Countin' one eyed jacks and whistling dixie in the car
"The problem with creativity," said the man who played the finest of jazz, "is you never know what to expect."
And as a true Sillman, the planningist of planners, would tell you, the unexpected is never never never a good thing.
Planning. It's Murphy’s law crossed with a Puritan ethic - a Prussianist rule that demands that this family is always early and driving around the block until it’s acceptable to actually knock on the door, that has my grandmother showing up at airports 4 or 5 hours before departure time, that had my great-grandfather driving off without family members because they "weren’t ready."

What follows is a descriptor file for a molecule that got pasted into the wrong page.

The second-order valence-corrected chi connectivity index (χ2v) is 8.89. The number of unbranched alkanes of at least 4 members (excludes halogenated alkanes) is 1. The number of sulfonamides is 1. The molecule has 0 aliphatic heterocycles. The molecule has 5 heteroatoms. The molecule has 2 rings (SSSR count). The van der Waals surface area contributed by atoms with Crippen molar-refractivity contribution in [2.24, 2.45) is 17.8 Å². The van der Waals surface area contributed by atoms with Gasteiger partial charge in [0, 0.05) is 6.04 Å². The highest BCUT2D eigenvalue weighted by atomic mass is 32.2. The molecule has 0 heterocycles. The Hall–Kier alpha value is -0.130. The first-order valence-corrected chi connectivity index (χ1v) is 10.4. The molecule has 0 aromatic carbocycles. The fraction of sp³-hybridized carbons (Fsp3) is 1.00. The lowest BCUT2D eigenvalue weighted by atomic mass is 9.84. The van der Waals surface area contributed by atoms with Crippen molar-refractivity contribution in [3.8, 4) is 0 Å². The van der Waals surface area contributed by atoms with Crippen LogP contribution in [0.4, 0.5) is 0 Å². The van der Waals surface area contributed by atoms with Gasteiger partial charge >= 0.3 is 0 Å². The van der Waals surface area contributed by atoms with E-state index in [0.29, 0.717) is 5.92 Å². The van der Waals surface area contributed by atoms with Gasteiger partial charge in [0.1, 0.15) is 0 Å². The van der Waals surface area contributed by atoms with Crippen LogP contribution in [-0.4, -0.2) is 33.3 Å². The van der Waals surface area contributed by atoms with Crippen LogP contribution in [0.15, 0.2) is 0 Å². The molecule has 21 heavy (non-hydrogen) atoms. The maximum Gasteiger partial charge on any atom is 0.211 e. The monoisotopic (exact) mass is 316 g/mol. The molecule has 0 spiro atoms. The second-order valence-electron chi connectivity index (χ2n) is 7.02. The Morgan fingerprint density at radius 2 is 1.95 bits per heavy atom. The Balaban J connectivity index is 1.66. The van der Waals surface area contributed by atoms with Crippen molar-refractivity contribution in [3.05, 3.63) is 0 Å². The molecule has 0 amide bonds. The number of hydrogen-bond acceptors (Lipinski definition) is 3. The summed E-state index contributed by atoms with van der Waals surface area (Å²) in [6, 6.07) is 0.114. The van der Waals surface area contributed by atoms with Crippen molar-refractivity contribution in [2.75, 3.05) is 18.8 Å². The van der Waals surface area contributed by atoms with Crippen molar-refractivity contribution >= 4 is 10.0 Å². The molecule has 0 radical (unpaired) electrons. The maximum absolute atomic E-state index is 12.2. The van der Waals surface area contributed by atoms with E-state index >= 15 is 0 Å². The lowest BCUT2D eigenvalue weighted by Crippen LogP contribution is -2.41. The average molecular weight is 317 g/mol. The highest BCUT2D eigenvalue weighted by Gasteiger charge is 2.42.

"Dan," my brother says, "this isn’t the shortest way."
No, I say, but 3 minutes be damned I want to enjoy the scenery. Which is, to a Silliman, an exclamation of revolution, an announcement of anarchy - an act of unsettlement on par with casually describing the complete instability of our currency.
Im - imp - improvise. Impish impromptu solos and stopping to see if you can catch snipes or where that curly road curls to or what do those flowers taste like and who wants to drive to Mexico tonight (we have $5).
But you gotta have a plan man, understan'?
Well, says my Neal Cassady, we’ll cross that bridge when we fall off it.